Fleet Street is famous for the large number of newspaper printing offices housed inside the street’s buildings. Originally established by the Romans as a crucial thoroughfare route, there are also plenty of Christian churches dotted along the street. In 1666, it also suffered from Great Fire of London. Today, Fleet Street is a blessing road with plenty of brilliant restaurants, bars, and things to do.
Cloth Fair is one of the old streets of London where merchants gathered in medieval times to buy and sell goods during the Bartholomew Fair. It is now a short residential street to the east of Smithfield in the north-western part of the city, in the Farringdon Within ward.
Pudding Lane – one of the most painfully historic London streets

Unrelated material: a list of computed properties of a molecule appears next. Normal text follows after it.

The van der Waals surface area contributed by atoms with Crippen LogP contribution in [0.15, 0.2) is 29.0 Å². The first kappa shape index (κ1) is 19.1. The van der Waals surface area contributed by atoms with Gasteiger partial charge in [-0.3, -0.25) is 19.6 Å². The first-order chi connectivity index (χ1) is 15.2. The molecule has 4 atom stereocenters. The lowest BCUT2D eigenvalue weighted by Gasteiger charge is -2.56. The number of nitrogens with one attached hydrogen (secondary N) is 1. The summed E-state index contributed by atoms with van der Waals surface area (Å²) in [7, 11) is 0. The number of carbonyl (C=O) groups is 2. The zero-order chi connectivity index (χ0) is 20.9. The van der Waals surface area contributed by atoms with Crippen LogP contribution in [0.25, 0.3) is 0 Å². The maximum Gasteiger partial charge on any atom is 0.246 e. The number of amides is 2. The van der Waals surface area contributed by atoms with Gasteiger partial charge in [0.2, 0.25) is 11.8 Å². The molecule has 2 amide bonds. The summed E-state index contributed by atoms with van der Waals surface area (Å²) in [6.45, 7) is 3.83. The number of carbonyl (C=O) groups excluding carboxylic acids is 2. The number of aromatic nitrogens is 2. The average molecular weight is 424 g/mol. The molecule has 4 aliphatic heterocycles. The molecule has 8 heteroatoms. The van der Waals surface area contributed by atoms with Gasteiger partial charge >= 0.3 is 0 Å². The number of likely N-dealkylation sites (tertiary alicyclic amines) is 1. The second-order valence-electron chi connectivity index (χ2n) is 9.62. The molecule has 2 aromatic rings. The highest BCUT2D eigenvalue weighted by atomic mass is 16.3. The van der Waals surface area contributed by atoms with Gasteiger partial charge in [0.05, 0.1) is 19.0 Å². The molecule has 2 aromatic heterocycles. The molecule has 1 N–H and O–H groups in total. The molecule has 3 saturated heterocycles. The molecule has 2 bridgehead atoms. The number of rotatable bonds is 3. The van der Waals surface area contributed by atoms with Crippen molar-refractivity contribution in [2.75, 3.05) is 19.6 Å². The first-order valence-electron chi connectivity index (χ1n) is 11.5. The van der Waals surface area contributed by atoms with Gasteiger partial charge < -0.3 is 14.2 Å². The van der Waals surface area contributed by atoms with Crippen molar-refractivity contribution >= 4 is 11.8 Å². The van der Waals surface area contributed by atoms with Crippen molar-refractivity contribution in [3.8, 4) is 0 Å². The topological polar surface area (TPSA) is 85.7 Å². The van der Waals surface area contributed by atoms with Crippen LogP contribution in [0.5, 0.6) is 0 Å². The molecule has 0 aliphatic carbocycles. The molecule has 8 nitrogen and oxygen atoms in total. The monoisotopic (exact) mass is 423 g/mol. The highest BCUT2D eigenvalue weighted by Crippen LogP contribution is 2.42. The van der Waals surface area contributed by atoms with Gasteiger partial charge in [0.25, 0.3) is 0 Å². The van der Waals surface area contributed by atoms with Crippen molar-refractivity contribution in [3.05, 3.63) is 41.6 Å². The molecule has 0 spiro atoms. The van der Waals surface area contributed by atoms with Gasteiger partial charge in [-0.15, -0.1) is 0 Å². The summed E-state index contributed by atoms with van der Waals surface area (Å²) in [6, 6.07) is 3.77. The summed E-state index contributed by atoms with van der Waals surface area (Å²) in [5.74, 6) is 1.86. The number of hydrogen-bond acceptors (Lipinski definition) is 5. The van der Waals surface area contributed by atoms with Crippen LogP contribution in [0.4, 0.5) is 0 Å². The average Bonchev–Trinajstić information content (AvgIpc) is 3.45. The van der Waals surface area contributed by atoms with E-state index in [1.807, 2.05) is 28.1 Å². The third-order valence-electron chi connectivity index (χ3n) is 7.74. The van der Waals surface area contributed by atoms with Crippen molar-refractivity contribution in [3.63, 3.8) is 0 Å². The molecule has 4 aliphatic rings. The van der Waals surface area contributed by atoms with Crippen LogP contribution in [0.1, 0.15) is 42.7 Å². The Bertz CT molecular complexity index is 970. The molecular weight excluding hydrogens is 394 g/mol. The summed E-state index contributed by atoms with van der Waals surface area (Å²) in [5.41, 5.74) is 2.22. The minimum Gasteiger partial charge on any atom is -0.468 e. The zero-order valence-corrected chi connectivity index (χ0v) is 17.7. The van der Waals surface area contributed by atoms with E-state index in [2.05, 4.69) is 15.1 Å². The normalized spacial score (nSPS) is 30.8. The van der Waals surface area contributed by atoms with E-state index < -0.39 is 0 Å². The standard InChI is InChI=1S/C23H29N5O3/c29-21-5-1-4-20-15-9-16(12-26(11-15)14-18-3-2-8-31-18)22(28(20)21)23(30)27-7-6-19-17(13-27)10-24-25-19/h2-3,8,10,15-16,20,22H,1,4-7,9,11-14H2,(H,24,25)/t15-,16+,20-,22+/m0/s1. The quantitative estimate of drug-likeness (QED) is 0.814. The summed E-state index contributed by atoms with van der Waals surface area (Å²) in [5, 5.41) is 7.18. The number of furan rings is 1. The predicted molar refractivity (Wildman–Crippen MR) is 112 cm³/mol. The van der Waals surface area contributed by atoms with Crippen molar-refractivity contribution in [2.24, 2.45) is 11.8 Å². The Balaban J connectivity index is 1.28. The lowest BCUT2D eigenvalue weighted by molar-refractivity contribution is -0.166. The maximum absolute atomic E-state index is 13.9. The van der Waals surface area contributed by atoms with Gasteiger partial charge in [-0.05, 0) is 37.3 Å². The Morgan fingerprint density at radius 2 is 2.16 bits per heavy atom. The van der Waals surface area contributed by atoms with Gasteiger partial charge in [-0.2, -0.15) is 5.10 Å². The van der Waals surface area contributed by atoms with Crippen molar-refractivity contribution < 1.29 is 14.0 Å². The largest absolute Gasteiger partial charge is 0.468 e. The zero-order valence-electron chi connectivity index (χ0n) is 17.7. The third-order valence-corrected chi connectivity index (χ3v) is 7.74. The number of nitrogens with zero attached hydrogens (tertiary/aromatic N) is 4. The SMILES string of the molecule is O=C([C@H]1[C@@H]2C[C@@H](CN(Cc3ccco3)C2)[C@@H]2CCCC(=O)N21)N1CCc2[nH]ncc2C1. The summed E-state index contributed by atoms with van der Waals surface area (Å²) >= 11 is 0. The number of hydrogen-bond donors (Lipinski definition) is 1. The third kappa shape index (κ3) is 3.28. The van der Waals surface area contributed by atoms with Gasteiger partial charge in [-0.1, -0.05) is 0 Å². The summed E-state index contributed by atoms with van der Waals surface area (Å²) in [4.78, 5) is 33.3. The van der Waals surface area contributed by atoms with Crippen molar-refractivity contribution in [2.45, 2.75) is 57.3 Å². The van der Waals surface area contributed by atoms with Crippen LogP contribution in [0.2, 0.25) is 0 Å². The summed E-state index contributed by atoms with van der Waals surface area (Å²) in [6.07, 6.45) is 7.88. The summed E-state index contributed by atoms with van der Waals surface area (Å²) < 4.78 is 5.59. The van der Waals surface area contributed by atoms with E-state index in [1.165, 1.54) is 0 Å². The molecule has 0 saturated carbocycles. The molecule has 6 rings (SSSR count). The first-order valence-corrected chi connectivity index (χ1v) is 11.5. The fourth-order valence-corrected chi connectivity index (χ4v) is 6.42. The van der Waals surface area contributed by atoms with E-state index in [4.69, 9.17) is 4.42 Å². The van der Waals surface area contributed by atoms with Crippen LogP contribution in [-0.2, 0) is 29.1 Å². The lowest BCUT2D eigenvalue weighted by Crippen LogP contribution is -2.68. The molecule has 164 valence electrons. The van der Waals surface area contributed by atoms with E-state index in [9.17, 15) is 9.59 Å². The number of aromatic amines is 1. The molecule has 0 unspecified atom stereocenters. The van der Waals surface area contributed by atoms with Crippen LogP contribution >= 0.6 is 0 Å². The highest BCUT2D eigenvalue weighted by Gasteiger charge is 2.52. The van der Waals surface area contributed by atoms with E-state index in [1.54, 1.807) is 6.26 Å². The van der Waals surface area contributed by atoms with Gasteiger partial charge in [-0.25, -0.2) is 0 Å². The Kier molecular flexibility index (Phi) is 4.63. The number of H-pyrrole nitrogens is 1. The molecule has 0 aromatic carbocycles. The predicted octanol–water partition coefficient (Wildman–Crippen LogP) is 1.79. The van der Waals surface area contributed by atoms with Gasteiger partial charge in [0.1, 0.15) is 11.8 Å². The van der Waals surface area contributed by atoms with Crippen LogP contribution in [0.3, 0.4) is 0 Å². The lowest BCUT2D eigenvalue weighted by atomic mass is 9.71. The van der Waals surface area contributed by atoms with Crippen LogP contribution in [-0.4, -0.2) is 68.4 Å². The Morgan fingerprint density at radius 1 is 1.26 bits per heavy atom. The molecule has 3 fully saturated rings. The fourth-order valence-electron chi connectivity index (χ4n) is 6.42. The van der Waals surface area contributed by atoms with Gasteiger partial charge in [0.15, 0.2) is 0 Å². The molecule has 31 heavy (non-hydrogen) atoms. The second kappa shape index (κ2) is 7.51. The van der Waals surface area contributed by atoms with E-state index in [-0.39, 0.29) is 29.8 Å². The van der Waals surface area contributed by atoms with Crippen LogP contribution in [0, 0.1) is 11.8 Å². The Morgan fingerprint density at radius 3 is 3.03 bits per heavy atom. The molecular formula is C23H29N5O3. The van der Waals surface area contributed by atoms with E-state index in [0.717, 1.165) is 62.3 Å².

One might think of “pudding” as a sweet dessert. However, the word “pudding” in the name Pudding Lane is from the Old French word for blood sausage. The street got its name from its proximity to Eastcheap, a medieval London meat market.
As one of the old streets of London, Pudding Lane witnessed one of the city’s most devastating events. In September 1666, a spark from an oven in a bakery at 23 Pudding Lane sparked an inferno that engulfed the City of London. The Great London Fire destroyed 13,200 houses, 87 parish churches, and St Paul’s Cathedral.
How the old streets of London got their names has many things to do with the history of London. And Artillery Passage is just an exact example. In 1547, King Henry VIII granted permission for shooting practice in the wide open fields just outside the city walls. These grounds’ subsequent construction of Artillery barracks gave rise to the numerous places in the area known as ‘Artillery,’ including Artillery Passage. Today the whole street are narrow with pubs and restaurants. And it always seems teeming at night.